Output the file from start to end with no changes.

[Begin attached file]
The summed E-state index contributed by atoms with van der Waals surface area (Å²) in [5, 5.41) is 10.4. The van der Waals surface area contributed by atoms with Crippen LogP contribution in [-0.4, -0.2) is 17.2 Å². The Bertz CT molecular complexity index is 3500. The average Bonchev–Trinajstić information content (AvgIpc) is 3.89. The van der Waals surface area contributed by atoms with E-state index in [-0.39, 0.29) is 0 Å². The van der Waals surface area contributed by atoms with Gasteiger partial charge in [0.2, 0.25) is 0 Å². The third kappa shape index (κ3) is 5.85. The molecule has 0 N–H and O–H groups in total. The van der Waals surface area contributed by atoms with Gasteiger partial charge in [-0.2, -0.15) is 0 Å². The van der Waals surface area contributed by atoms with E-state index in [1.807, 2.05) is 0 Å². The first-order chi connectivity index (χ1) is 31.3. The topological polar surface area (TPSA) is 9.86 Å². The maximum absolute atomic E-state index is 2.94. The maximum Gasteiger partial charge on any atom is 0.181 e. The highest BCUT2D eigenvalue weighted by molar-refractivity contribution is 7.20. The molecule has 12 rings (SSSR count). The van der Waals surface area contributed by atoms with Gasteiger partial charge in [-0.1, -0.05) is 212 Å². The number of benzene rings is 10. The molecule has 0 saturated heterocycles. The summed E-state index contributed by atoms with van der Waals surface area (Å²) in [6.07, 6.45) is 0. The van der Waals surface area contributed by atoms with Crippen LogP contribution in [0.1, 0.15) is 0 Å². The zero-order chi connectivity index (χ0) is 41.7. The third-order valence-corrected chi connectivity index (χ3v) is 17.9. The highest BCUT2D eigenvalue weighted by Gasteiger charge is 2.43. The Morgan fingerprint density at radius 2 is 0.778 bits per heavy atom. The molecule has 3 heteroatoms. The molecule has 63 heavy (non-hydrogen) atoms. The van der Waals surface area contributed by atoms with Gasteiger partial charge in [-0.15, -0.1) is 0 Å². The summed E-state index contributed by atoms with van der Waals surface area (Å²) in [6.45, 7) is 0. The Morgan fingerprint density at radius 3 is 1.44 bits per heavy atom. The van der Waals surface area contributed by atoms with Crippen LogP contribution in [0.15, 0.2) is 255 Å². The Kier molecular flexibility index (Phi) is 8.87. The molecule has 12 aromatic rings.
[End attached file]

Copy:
The summed E-state index contributed by atoms with van der Waals surface area (Å²) in [5, 5.41) is 10.4. The van der Waals surface area contributed by atoms with Crippen LogP contribution in [-0.4, -0.2) is 17.2 Å². The Bertz CT molecular complexity index is 3500. The average Bonchev–Trinajstić information content (AvgIpc) is 3.89. The van der Waals surface area contributed by atoms with E-state index in [-0.39, 0.29) is 0 Å². The van der Waals surface area contributed by atoms with Gasteiger partial charge in [0.2, 0.25) is 0 Å². The third kappa shape index (κ3) is 5.85. The molecule has 0 N–H and O–H groups in total. The van der Waals surface area contributed by atoms with Gasteiger partial charge in [-0.2, -0.15) is 0 Å². The van der Waals surface area contributed by atoms with E-state index in [1.807, 2.05) is 0 Å². The first-order chi connectivity index (χ1) is 31.3. The topological polar surface area (TPSA) is 9.86 Å². The maximum absolute atomic E-state index is 2.94. The maximum Gasteiger partial charge on any atom is 0.181 e. The highest BCUT2D eigenvalue weighted by molar-refractivity contribution is 7.20. The molecule has 12 rings (SSSR count). The van der Waals surface area contributed by atoms with Gasteiger partial charge in [-0.1, -0.05) is 212 Å². The number of benzene rings is 10. The molecule has 0 saturated heterocycles. The summed E-state index contributed by atoms with van der Waals surface area (Å²) in [6.07, 6.45) is 0. The van der Waals surface area contributed by atoms with Crippen LogP contribution in [0.1, 0.15) is 0 Å². The zero-order chi connectivity index (χ0) is 41.7. The third-order valence-corrected chi connectivity index (χ3v) is 17.9. The highest BCUT2D eigenvalue weighted by Gasteiger charge is 2.43. The Morgan fingerprint density at radius 2 is 0.778 bits per heavy atom. The molecule has 3 heteroatoms. The molecule has 63 heavy (non-hydrogen) atoms. The van der Waals surface area contributed by atoms with Gasteiger partial charge in [-0.15, -0.1) is 0 Å². The summed E-state index contributed by atoms with van der Waals surface area (Å²) in [6.45, 7) is 0. The Morgan fingerprint density at radius 3 is 1.44 bits per heavy atom. The van der Waals surface area contributed by atoms with Crippen LogP contribution in [0.15, 0.2) is 255 Å². The Kier molecular flexibility index (Phi) is 8.87. The molecule has 12 aromatic rings.